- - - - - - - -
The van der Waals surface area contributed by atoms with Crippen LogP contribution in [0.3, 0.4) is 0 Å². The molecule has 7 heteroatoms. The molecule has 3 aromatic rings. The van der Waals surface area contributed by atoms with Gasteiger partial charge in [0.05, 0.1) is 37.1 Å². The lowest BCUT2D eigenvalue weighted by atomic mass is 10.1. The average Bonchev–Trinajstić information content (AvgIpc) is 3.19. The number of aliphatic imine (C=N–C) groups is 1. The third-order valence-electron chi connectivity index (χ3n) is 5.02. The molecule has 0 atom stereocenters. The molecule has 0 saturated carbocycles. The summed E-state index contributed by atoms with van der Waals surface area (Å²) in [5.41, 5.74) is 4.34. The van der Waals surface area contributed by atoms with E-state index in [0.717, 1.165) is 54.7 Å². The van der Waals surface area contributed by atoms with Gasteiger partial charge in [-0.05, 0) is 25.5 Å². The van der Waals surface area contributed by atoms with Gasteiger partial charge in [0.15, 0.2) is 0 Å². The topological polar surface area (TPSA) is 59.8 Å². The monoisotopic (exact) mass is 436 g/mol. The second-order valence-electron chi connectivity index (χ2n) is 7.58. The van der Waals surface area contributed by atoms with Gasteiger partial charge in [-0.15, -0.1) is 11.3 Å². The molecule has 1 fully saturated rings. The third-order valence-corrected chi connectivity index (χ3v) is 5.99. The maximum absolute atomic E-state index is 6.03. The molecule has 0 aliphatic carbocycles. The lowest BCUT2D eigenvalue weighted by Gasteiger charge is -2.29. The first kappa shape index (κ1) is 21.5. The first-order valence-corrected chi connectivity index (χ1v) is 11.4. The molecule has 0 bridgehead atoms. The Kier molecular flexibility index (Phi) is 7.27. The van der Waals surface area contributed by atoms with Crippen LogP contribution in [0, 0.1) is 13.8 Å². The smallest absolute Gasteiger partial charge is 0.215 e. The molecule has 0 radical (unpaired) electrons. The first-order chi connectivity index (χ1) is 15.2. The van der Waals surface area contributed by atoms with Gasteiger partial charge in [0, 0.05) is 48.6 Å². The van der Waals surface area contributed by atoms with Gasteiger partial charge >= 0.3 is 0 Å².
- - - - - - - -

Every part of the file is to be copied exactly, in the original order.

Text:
The van der Waals surface area contributed by atoms with Crippen LogP contribution in [0.3, 0.4) is 0 Å². The molecule has 7 heteroatoms. The molecule has 3 aromatic rings. The van der Waals surface area contributed by atoms with Gasteiger partial charge in [0.05, 0.1) is 37.1 Å². The lowest BCUT2D eigenvalue weighted by atomic mass is 10.1. The average Bonchev–Trinajstić information content (AvgIpc) is 3.19. The number of aliphatic imine (C=N–C) groups is 1. The third-order valence-electron chi connectivity index (χ3n) is 5.02. The molecule has 0 atom stereocenters. The molecule has 0 saturated carbocycles. The summed E-state index contributed by atoms with van der Waals surface area (Å²) in [5.41, 5.74) is 4.34. The van der Waals surface area contributed by atoms with E-state index in [0.717, 1.165) is 54.7 Å². The van der Waals surface area contributed by atoms with Gasteiger partial charge in [-0.05, 0) is 25.5 Å². The van der Waals surface area contributed by atoms with Gasteiger partial charge in [0.15, 0.2) is 0 Å². The topological polar surface area (TPSA) is 59.8 Å². The monoisotopic (exact) mass is 436 g/mol. The second-order valence-electron chi connectivity index (χ2n) is 7.58. The van der Waals surface area contributed by atoms with Gasteiger partial charge in [-0.15, -0.1) is 11.3 Å². The molecule has 1 fully saturated rings. The third-order valence-corrected chi connectivity index (χ3v) is 5.99. The maximum absolute atomic E-state index is 6.03. The molecule has 0 aliphatic carbocycles. The lowest BCUT2D eigenvalue weighted by Gasteiger charge is -2.29. The first kappa shape index (κ1) is 21.5. The first-order valence-corrected chi connectivity index (χ1v) is 11.4. The molecule has 0 bridgehead atoms. The Kier molecular flexibility index (Phi) is 7.27. The van der Waals surface area contributed by atoms with Crippen LogP contribution in [0, 0.1) is 13.8 Å². The smallest absolute Gasteiger partial charge is 0.215 e. The molecule has 0 radical (unpaired) electrons. The first-order chi connectivity index (χ1) is 15.2. The van der Waals surface area contributed by atoms with Gasteiger partial charge in [0, 0.05) is 48.6 Å². The van der Waals surface area contributed by atoms with Gasteiger partial charge >= 0.3 is 0 Å².